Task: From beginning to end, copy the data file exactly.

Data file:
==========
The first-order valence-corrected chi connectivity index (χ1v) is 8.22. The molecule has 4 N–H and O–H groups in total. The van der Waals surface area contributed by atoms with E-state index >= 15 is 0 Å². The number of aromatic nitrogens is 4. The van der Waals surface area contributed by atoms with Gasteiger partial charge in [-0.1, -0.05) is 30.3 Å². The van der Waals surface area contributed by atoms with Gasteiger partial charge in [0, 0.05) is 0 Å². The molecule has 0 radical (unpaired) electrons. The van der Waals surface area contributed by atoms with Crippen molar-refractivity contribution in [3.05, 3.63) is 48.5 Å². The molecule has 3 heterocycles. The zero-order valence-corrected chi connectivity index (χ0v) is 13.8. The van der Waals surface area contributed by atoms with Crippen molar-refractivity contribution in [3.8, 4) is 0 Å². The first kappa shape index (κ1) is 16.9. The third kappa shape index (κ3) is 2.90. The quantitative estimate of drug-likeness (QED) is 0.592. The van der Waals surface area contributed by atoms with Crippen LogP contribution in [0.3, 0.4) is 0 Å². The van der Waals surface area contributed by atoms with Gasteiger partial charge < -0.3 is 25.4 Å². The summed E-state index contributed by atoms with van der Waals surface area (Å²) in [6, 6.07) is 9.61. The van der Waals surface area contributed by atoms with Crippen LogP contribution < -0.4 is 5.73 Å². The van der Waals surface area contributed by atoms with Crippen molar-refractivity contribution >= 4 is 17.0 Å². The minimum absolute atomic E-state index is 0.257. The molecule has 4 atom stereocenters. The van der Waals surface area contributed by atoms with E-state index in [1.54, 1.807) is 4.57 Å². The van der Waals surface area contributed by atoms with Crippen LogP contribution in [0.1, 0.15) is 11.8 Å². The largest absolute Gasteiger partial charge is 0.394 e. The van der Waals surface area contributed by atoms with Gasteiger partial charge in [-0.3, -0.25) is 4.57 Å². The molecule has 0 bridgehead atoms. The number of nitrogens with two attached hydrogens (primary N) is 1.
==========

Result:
The first-order valence-corrected chi connectivity index (χ1v) is 8.22. The molecule has 4 N–H and O–H groups in total. The van der Waals surface area contributed by atoms with E-state index >= 15 is 0 Å². The number of aromatic nitrogens is 4. The van der Waals surface area contributed by atoms with Gasteiger partial charge in [-0.1, -0.05) is 30.3 Å². The van der Waals surface area contributed by atoms with Gasteiger partial charge in [0, 0.05) is 0 Å². The molecule has 0 radical (unpaired) electrons. The van der Waals surface area contributed by atoms with Crippen molar-refractivity contribution in [3.05, 3.63) is 48.5 Å². The molecule has 3 heterocycles. The zero-order valence-corrected chi connectivity index (χ0v) is 13.8. The van der Waals surface area contributed by atoms with Crippen molar-refractivity contribution in [3.8, 4) is 0 Å². The first kappa shape index (κ1) is 16.9. The third kappa shape index (κ3) is 2.90. The quantitative estimate of drug-likeness (QED) is 0.592. The van der Waals surface area contributed by atoms with Crippen LogP contribution in [0.3, 0.4) is 0 Å². The van der Waals surface area contributed by atoms with Gasteiger partial charge < -0.3 is 25.4 Å². The summed E-state index contributed by atoms with van der Waals surface area (Å²) in [6, 6.07) is 9.61. The van der Waals surface area contributed by atoms with Crippen LogP contribution < -0.4 is 5.73 Å². The van der Waals surface area contributed by atoms with Crippen molar-refractivity contribution >= 4 is 17.0 Å². The minimum absolute atomic E-state index is 0.257. The molecule has 4 atom stereocenters. The van der Waals surface area contributed by atoms with E-state index in [1.54, 1.807) is 4.57 Å². The van der Waals surface area contributed by atoms with Crippen LogP contribution in [0.1, 0.15) is 11.8 Å². The largest absolute Gasteiger partial charge is 0.394 e. The van der Waals surface area contributed by atoms with Gasteiger partial charge in [-0.3, -0.25) is 4.57 Å². The molecule has 0 bridgehead atoms. The number of nitrogens with two attached hydrogens (primary N) is 1.